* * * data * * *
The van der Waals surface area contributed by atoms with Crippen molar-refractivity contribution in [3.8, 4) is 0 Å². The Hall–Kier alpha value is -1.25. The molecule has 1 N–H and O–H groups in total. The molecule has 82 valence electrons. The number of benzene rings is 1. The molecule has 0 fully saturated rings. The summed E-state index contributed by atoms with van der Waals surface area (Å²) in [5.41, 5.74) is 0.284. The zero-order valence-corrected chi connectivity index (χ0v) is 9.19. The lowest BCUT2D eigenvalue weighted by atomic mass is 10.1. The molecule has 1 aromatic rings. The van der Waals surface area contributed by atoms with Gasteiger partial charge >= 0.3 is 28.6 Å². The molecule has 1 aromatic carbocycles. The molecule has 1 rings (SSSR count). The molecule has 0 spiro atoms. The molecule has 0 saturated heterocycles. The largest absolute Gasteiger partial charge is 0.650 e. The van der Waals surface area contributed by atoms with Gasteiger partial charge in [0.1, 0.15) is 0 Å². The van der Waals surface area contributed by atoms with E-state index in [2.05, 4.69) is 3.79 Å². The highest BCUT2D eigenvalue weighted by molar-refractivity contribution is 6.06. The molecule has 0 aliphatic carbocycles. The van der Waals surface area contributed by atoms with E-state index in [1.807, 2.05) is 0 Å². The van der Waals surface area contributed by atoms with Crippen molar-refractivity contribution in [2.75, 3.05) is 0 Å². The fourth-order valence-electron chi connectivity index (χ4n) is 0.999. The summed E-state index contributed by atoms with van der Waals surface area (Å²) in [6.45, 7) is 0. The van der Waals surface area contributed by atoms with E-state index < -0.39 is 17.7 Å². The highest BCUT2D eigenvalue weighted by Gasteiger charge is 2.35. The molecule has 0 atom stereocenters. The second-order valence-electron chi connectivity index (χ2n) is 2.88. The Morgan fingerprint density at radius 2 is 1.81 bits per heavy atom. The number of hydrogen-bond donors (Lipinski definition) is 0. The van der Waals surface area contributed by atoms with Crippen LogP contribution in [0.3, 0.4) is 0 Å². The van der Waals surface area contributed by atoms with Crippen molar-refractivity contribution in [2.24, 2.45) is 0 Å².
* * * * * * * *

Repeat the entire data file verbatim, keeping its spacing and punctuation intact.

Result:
The van der Waals surface area contributed by atoms with Crippen molar-refractivity contribution in [3.8, 4) is 0 Å². The Hall–Kier alpha value is -1.25. The molecule has 1 N–H and O–H groups in total. The molecule has 82 valence electrons. The number of benzene rings is 1. The molecule has 0 fully saturated rings. The summed E-state index contributed by atoms with van der Waals surface area (Å²) in [5.41, 5.74) is 0.284. The zero-order valence-corrected chi connectivity index (χ0v) is 9.19. The lowest BCUT2D eigenvalue weighted by atomic mass is 10.1. The molecule has 1 aromatic rings. The van der Waals surface area contributed by atoms with Gasteiger partial charge >= 0.3 is 28.6 Å². The molecule has 1 aromatic carbocycles. The molecule has 1 rings (SSSR count). The molecule has 0 spiro atoms. The molecule has 0 saturated heterocycles. The largest absolute Gasteiger partial charge is 0.650 e. The van der Waals surface area contributed by atoms with Gasteiger partial charge in [0.1, 0.15) is 0 Å². The van der Waals surface area contributed by atoms with E-state index in [2.05, 4.69) is 3.79 Å². The highest BCUT2D eigenvalue weighted by molar-refractivity contribution is 6.06. The molecule has 0 aliphatic carbocycles. The van der Waals surface area contributed by atoms with E-state index in [1.807, 2.05) is 0 Å². The van der Waals surface area contributed by atoms with Crippen molar-refractivity contribution in [2.75, 3.05) is 0 Å². The fourth-order valence-electron chi connectivity index (χ4n) is 0.999. The summed E-state index contributed by atoms with van der Waals surface area (Å²) in [6.45, 7) is 0. The van der Waals surface area contributed by atoms with E-state index < -0.39 is 17.7 Å². The highest BCUT2D eigenvalue weighted by Gasteiger charge is 2.35. The molecule has 0 atom stereocenters. The second-order valence-electron chi connectivity index (χ2n) is 2.88. The Morgan fingerprint density at radius 2 is 1.81 bits per heavy atom. The number of hydrogen-bond donors (Lipinski definition) is 0. The van der Waals surface area contributed by atoms with Crippen LogP contribution in [0.3, 0.4) is 0 Å². The van der Waals surface area contributed by atoms with Crippen molar-refractivity contribution in [2.24, 2.45) is 0 Å².